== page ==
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What is nitroglycerin?

Nitroglycerin (NG), also known as nitroglycerine, trinitroglycerin (TNG), trinitroglycerine, nitro, glyceryl trinitrate (GTN), or 1,2,3-trinitroxypropane, is a heavy, colorless, oily, explosive liquid most commonly produced by nitrating glycerol with white fuming nitric acid under conditions appropriate to the formation of the nitric acid ester. Chemically, the substance is an organic nitrate compound rather than a nitro compound, yet the traditional name is often retained. Invented in 1847, nitroglycerin has been used as an active ingredient in the manufacture of explosives, mostly dynamite, and as such it is employed in the construction, demolition, and mining industries. Since the 1880s, it has been used by the military as an active ingredient, and a gelatinizer for nitrocellulose, in some solid propellants, such as cordite and ballistite.

Nitroglycerin is also a major component in double-based smokeless gunpowders used by reloaders. Combined with nitrocellulose, there are hundreds of powder combinations used by rifle, pistol, and shotgun reloaders.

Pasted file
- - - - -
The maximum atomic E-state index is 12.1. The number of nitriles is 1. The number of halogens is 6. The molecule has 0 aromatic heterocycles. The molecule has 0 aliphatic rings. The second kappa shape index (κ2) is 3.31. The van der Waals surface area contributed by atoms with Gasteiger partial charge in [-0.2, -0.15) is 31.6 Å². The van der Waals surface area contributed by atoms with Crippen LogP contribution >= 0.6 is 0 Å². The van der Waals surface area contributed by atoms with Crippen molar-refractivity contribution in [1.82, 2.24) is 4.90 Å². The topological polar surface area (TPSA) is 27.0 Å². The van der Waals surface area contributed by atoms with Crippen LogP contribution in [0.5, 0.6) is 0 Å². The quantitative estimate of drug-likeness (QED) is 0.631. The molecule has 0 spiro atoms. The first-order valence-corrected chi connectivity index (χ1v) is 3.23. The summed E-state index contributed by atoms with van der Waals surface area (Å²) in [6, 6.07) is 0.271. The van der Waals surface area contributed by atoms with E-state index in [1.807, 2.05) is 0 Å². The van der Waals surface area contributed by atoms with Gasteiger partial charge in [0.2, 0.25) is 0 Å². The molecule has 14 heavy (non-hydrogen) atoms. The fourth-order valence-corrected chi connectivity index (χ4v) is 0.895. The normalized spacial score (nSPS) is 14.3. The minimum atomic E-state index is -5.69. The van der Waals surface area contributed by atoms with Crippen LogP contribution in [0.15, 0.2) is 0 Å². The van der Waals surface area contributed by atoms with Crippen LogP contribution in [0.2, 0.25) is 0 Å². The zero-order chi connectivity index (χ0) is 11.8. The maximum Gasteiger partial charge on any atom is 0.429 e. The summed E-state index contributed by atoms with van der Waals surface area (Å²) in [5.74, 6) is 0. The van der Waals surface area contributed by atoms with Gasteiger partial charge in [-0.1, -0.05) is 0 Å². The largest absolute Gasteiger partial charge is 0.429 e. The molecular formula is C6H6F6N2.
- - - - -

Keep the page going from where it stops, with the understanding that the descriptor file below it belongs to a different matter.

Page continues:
For over 130 years, nitroglycerin has been used medically as a potent vasodilator (dilation of the vascular system) to treat heart conditions, such as angina pectoris and chronic heart failure. Though it was previously known that these beneficial effects are due to nitroglycerin being converted to nitric oxide, a potent venodilator, it was not until 2002 that the enzyme for this conversion was discovered to be mitochondrial aldehyde dehydrogenase. Nitroglycerin is available in sublingual tablets, sprays, and patches. Other potential suggested uses include adjunct therapy in prostate cancer. It is also used topically, in low doses, for the treatment of chronic anal fissures.